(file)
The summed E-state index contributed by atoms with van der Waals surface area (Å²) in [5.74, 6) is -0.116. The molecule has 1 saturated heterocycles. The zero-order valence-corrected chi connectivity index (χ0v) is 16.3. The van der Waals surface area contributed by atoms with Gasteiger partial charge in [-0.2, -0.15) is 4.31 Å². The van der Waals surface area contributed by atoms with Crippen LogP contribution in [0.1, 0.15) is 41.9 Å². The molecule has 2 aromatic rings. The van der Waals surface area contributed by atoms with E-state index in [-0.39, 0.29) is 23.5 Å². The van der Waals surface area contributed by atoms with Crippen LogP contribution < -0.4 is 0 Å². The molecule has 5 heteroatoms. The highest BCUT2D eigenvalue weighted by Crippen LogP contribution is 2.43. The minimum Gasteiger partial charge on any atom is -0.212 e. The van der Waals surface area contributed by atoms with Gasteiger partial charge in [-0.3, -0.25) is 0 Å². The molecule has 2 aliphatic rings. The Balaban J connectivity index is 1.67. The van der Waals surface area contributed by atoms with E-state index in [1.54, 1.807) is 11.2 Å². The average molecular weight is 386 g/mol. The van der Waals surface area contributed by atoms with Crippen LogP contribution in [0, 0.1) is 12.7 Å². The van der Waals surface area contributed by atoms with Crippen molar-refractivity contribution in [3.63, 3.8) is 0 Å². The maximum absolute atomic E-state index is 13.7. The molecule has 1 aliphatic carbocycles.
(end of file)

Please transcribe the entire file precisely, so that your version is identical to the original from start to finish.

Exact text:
The summed E-state index contributed by atoms with van der Waals surface area (Å²) in [5.74, 6) is -0.116. The molecule has 1 saturated heterocycles. The zero-order valence-corrected chi connectivity index (χ0v) is 16.3. The van der Waals surface area contributed by atoms with Gasteiger partial charge in [-0.2, -0.15) is 4.31 Å². The van der Waals surface area contributed by atoms with Crippen LogP contribution in [0.1, 0.15) is 41.9 Å². The molecule has 2 aromatic rings. The van der Waals surface area contributed by atoms with E-state index in [-0.39, 0.29) is 23.5 Å². The van der Waals surface area contributed by atoms with Crippen LogP contribution < -0.4 is 0 Å². The molecule has 5 heteroatoms. The highest BCUT2D eigenvalue weighted by Crippen LogP contribution is 2.43. The minimum Gasteiger partial charge on any atom is -0.212 e. The van der Waals surface area contributed by atoms with Gasteiger partial charge in [-0.3, -0.25) is 0 Å². The molecule has 2 aliphatic rings. The Balaban J connectivity index is 1.67. The van der Waals surface area contributed by atoms with E-state index in [1.54, 1.807) is 11.2 Å². The average molecular weight is 386 g/mol. The van der Waals surface area contributed by atoms with Crippen LogP contribution in [0, 0.1) is 12.7 Å². The van der Waals surface area contributed by atoms with Crippen molar-refractivity contribution in [3.63, 3.8) is 0 Å². The maximum absolute atomic E-state index is 13.7. The molecule has 1 aliphatic carbocycles.